20. The Use of Translators and Interpreters in Cases Requiring Forensic Speaker Identification
    Chpt in TRANSLATION AND THE LAW, Morris, Marshall [Ed], Amsterdam, The Netherlands: John Benjamins Publishing Co, 1995, pp 131-144

  21. Pragmatics and Power
    Journal of Pragmatics, 1995, 23, 2, Feb, 117-135

  22. Interpreting in a Cross-Cultural Cross-Examination: An Aboriginal Case Study
    International Journal of the Sociology of Language, 1995, 113, 99-111

  23. Criteria for Earwitness Lineups
    Forensic Linguistics, 1995, 2, 2, 143-153

  24. The Politeness of Judges: American and English Judicial Behaviour
    Journal of Pragmatics, 2001, 33, 1, Jan, 61-85

  25. Semantic Changes in the Language of the Law
    Hebrew Linguistics, 2001, 48, Jan, 55-62

  26. Discursive Constructions of Child Sexual Abuse: Conduct, Credibility and Culpability in Trial Judgment
    Dissertation Abstracts International, B: Sciences and Engineering, 2000, 61, 3, Sept, 1698-B

  27. Unlocking the Jury Box: Structure, Leadership, and Storytelling in Jury Deliberations
    Dissertation Abstracts International, A: The Humanities and Social Sciences, 2000, 60, 12, June, 4249-A

  28. The Complexity of Legal English Translation and Its Meaning Incoherence in the Target Language
    Unesco ALSED-LSP Newsletter, 2000, 23, 1(49), June, 59-71

  29. Intertextual Authority in Reported Speech: Production Media in the Kennedy Smith Rape Trial
    Journal of Pragmatics, 2000, 32, 7, June, 879-914

  30. Increasing Lawyer Communication Competence: The Law as Practice
    Dissertation Abstracts International, A: The Humanities and Social Sciences, 2000, 60, 11, May, 3842-A

  31. The Right to Understand the Right of Silence: A Few Comments Forensic Linguistics, 2000, 7, 2, 244-248

  32. Interpreting for the Police: Issues in Pre-Trial Phases of the Judicial Process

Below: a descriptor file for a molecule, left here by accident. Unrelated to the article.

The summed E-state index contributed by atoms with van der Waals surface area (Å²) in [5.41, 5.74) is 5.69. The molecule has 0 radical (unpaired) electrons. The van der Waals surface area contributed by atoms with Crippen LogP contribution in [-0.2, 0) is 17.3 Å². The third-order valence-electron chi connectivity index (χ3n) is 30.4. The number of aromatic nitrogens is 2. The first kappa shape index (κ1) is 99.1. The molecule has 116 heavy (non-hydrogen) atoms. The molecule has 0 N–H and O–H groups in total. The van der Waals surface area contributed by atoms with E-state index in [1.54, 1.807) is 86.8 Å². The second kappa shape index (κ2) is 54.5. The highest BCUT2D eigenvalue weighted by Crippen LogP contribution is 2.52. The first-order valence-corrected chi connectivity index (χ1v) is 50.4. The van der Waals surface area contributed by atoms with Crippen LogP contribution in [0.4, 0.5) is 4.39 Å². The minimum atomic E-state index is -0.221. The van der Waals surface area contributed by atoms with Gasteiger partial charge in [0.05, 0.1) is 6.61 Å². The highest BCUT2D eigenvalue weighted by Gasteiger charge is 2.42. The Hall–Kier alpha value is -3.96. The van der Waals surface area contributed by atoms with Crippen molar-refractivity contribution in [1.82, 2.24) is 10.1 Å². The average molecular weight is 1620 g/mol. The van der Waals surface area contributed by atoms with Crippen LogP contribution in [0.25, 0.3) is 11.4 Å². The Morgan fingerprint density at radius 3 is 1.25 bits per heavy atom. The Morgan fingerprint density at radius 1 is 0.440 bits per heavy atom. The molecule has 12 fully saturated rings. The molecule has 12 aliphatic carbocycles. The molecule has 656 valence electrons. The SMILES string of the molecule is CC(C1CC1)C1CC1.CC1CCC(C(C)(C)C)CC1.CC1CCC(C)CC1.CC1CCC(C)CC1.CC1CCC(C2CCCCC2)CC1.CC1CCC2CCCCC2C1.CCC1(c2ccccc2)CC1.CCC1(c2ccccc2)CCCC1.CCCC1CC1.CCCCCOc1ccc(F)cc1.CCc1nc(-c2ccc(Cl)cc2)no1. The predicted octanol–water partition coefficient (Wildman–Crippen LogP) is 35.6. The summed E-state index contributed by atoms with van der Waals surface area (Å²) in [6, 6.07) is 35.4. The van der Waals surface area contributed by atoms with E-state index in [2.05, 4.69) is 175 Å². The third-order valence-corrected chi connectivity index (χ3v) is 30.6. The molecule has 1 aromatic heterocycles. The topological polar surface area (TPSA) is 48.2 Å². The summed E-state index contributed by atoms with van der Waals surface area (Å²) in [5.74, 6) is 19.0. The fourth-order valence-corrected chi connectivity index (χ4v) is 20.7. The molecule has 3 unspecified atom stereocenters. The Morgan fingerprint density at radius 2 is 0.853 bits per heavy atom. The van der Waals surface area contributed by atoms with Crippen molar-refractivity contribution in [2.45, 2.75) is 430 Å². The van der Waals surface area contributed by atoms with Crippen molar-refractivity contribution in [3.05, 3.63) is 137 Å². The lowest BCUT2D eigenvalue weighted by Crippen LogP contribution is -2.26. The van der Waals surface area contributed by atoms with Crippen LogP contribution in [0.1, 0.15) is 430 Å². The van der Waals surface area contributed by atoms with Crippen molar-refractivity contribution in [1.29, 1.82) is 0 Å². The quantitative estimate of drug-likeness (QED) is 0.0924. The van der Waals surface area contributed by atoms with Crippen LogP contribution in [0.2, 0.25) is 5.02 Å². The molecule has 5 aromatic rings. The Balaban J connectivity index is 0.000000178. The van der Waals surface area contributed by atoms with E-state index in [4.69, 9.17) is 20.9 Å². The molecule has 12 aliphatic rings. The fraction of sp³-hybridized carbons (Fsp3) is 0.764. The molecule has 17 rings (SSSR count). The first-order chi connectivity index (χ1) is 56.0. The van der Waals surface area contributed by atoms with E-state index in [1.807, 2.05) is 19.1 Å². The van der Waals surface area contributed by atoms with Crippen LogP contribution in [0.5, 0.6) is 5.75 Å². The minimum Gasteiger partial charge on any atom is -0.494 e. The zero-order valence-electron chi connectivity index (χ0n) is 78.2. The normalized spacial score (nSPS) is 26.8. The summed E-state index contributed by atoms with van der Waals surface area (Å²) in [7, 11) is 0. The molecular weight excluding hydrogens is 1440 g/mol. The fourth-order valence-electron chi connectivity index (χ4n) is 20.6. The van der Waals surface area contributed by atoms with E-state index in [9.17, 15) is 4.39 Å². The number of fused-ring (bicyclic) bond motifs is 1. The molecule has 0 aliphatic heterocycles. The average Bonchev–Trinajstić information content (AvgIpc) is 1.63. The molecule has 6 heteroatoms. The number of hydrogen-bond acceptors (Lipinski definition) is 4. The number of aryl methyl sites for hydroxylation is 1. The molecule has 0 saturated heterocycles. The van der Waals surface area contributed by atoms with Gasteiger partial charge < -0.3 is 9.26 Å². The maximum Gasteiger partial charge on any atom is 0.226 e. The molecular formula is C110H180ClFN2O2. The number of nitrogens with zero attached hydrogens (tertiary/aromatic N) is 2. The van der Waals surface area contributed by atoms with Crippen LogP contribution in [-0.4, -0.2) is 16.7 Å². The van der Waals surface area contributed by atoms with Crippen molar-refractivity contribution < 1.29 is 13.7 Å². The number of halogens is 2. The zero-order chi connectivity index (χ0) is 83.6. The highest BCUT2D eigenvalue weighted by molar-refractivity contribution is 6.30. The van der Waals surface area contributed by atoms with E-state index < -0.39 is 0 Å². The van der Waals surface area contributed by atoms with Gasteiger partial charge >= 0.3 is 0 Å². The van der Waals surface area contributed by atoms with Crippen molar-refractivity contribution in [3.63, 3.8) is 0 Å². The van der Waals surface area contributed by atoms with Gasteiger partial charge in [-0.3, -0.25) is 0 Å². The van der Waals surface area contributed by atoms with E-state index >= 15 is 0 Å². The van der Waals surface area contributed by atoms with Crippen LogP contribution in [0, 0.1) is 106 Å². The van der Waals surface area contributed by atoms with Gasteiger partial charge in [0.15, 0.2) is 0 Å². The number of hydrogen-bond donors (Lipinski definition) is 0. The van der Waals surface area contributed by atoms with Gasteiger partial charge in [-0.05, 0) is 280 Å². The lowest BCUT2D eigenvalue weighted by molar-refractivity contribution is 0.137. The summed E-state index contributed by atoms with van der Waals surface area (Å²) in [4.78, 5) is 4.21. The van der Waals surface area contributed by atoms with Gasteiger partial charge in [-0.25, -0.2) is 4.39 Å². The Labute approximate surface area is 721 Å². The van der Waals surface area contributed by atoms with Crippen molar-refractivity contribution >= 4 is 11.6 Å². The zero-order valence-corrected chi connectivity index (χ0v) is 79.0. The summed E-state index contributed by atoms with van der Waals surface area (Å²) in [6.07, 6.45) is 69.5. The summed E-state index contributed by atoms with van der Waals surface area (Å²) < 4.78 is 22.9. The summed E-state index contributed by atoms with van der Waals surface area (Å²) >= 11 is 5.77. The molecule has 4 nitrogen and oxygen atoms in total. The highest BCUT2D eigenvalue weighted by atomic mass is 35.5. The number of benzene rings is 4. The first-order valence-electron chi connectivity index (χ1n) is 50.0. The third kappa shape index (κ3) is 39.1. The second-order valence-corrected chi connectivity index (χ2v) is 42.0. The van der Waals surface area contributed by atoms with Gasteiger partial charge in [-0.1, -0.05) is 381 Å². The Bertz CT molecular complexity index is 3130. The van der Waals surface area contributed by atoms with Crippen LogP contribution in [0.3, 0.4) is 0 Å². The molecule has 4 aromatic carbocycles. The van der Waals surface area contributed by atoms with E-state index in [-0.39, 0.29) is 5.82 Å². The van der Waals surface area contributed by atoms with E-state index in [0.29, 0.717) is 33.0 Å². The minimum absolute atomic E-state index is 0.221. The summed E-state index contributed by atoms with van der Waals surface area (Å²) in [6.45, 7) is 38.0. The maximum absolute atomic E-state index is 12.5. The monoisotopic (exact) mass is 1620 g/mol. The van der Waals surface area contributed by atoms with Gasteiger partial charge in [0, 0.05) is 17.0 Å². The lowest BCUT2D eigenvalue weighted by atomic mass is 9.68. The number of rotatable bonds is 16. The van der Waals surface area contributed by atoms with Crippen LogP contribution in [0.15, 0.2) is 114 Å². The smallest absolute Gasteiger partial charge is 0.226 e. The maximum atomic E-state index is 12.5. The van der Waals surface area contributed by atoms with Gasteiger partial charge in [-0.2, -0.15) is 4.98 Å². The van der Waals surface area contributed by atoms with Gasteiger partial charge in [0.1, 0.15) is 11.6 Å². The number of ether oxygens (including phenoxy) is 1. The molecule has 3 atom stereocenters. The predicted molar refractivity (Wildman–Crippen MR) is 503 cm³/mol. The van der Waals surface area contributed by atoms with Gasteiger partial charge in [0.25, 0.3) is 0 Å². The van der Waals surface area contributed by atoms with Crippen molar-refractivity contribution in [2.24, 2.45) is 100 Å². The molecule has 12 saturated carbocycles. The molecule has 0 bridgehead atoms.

Forensic Linguistics, 2000, 7, 2, 212-237

  33. Are Laws [Still] Unreachable?
    Linguistica, 2000, 40, 1, 131-150

  34. From the Evaluation of Speaker Recognition Systems to the Questioning of Expertise in Forensic Speaker Identification
    Cahiers d'etudes et de recherches francophones: Langues, 1999, 2, 4, Dec, 270-288

  35. The Grammaticalization of Participant Roles in the Constitution of Expert Identity
    Language in Society, 1999, 28, 4, Dec, 491-521

  36. How Long Is Life-Long? Juridicial Definitional Semantics and Common Language Usage
    Deutsche Sprache, 1999, 27, 3, 236-248

  37. Rape and the Culture of the Courtroom Andrew Taslitz
    FORENSIC LINGUISTICS; VOL 8; ISSU 1; pp. 138-142; 2001

  38. The Inference of Identity in Forensic Speaker Recognition
    Speech Communication, 2000, 31, 2-3, June, 193-203

  39. Telephone Speaker Recognition amongst Members of a Close Social Network
    Forensic Linguistics, 2000, 7, 2, 180-198

  40. Effects of Voice Disguise on Speaking Fundamental Frequency
    Forensic Linguistics, 2000, 7, 2, 149-179

  41. Fixed Linguistic Units in Ransom Notes. Empirical Analyses and Considerations on their Relevance for Forensic Text Analysis
    Zeitschrift fur Germanistische Linguistik, 2000, 28, 3, 377-403